“Here..give me one..I see you have many..that big plump one there..they are the best to show you…” I gave it to him “ Yes,,very juicy”..

    He wiped the surface with his rough hand and then held it up in front of us both as in display.

    ‘This fruit is not just a lump of food..(pause)..this is a sensuous delight..not just to chomp down like the glutton you are , my young friend!”..and he lay it clutched in one palm and proceeded to peel it with his other hand…a strip at a time ..all the while giving me..and those other bemused older men at the table, a running commentary…I have to admit I felt a tad blushing in those innocent days..

    His eyes concentrated and his voice softened..

    “This fruit is like a woman..you have to be very gentle..for she will bruise so if you handle her roughly..you like this fruit?..so..you must never be rough with that you love..you must gently peel away the outer layers of “garment” (he paused in his action to give me a querying stare) you understand?” (several other men stifled a guffaw) and when you have it down to the flesh…you gently , with both thumbs..so..spread the flesh wide so you can see the seeds..which you ease out with the index-finger..The hand..my young fellow..is not only to be used for rough jobs..like I see you throw around those ‘Acrow props’…you must be more gentle in your work”..and he looked at me sternly.

    He performed the whole procedure with all the care and sensuality of a lover..”And there”..he displayed the bare fruit in his open hand..and after a suitable pause for me to absorb the result, he raised the dripping delight to his lips and voluptuously pressed them down on the flesh so the juice oozed over his lips, which he dabbled with his napkin…His eyes rolled back in his head….he then spoke in a almost voiceless whisper..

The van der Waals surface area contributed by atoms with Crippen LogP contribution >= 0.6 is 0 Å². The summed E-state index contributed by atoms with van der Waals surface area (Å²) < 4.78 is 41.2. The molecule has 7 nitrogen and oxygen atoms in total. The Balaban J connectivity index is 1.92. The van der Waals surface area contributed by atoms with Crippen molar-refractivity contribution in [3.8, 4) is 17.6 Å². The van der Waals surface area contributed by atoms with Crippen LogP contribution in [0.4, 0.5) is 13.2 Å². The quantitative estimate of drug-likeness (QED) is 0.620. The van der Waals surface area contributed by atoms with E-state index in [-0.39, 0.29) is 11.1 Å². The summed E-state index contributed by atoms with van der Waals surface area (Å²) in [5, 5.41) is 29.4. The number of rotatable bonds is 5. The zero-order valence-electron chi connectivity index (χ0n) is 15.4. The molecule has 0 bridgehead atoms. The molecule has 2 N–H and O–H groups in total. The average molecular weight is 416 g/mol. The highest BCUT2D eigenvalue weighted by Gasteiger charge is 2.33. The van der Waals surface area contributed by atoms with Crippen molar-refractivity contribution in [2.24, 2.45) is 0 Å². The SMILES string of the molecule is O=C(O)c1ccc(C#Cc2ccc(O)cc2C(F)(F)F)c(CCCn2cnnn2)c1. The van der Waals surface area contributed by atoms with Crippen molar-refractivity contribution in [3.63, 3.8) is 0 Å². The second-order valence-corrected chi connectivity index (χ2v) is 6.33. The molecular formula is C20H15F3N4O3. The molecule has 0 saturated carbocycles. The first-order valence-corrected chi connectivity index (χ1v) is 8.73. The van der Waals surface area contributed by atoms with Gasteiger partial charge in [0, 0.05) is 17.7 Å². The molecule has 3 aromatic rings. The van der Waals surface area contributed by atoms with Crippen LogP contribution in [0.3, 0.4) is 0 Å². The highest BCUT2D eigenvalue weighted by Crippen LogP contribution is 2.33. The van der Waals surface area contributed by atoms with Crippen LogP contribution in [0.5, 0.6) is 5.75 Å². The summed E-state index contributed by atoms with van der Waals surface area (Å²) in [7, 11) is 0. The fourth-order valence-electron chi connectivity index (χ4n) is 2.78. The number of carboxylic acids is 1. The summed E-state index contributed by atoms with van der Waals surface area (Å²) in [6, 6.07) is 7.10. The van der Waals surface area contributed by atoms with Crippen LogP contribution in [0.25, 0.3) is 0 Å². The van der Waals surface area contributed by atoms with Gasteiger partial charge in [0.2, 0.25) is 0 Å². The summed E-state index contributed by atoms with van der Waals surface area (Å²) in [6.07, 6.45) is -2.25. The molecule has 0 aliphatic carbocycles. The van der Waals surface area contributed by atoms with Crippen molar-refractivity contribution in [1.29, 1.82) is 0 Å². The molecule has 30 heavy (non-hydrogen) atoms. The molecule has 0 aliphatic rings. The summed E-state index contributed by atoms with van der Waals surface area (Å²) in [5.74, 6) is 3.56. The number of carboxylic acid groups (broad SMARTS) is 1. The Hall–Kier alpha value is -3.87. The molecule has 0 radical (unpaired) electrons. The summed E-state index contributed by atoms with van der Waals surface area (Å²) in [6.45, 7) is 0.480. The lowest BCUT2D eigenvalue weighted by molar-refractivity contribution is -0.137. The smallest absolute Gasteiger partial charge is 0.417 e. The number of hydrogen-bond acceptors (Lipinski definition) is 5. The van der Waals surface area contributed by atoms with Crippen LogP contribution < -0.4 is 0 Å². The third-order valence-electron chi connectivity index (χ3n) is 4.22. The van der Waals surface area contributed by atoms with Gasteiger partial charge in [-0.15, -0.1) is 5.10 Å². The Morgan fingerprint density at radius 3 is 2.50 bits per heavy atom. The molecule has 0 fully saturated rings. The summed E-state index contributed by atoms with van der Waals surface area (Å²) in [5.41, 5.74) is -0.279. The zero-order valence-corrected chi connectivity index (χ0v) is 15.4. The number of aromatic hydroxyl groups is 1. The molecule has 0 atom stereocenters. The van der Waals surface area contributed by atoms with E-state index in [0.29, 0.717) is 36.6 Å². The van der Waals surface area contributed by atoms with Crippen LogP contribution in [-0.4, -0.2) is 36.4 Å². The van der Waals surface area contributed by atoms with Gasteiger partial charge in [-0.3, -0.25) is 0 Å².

“And then…my so young and innocent friend..when you bring your lips to touch on that forbidden flesh , you can feel both the fruit and your mouth yield to a higher pleasure than you will ever experience in your otherwise worthless existence …” There was a long pause while he held his pointed to the ceiling hand for a moment of appreciation..
    “Pitchken dim..” he sighed.

    There was a sudden outburst of laughter in the smoko room from the other men and I felt more than a little uncomfortable.

    But now..at the other end of my life, I can reflect back on the incident with a somewhat sentimental smile at the Slav’s performance….and I recollect a poem (I have it somewhere around here) of Penelope (of Ulysses myth) saying goodbye to her secret lover as it was rumoured Ulysses was returning to the island. Her lover, a rugged but handsome young fisherman who travelled with the seasonal schools of fish for his livelihood , and was then moored at the wharf in Ithaca, asked Penelope for a token to take with him when he sailed that day as a keep sake, a talisman.. and (if I clumsily recall.from memory ) she spoke from her balcony to him below..:

    “There sir, by your hand..a white Athens rose,
    Throw it to me that I may grant your desire.”
    Tomas plucked the flower and did as she sought.
    Penelope pressed the stem to her bared breast,

    So a thorn pricked her milk-white flesh.
    A noiseless cry shaped her red lips and,
    A drop of her blood rose upon the place,
    As she pressed the white blossom upon it,
    So a single petal held her token there.

    She cast her loving eyes to Tomas,
    And returned the flower which he cupped
    In his hand ..then raising it to his lips,
    He plucked out that single petal upon his tongue,

    And took it into his body as a sign
    Of his endearing affection for Penelope..
    “Addio..( he softly whispered)…addio my sweet lady..”

    I have that whole poem around here somewhere..I’ll have to search it out one of these days..

  8. John Lord

    “Good grammar is vitality important but is secondary to the expression of a valid well-constructed point of view”.

    “I have been writing a while now and have learned a lot. Not only from my own work, but from a creative writing class I joined. In this class, there are all kinds of people. Prosperous and poor farmers, housewives, salesmen. Some cultivated and others who have never been to high school. Some are quick of wit others slow even timid. However everybody is talented, original in their own way and all have something important to say.”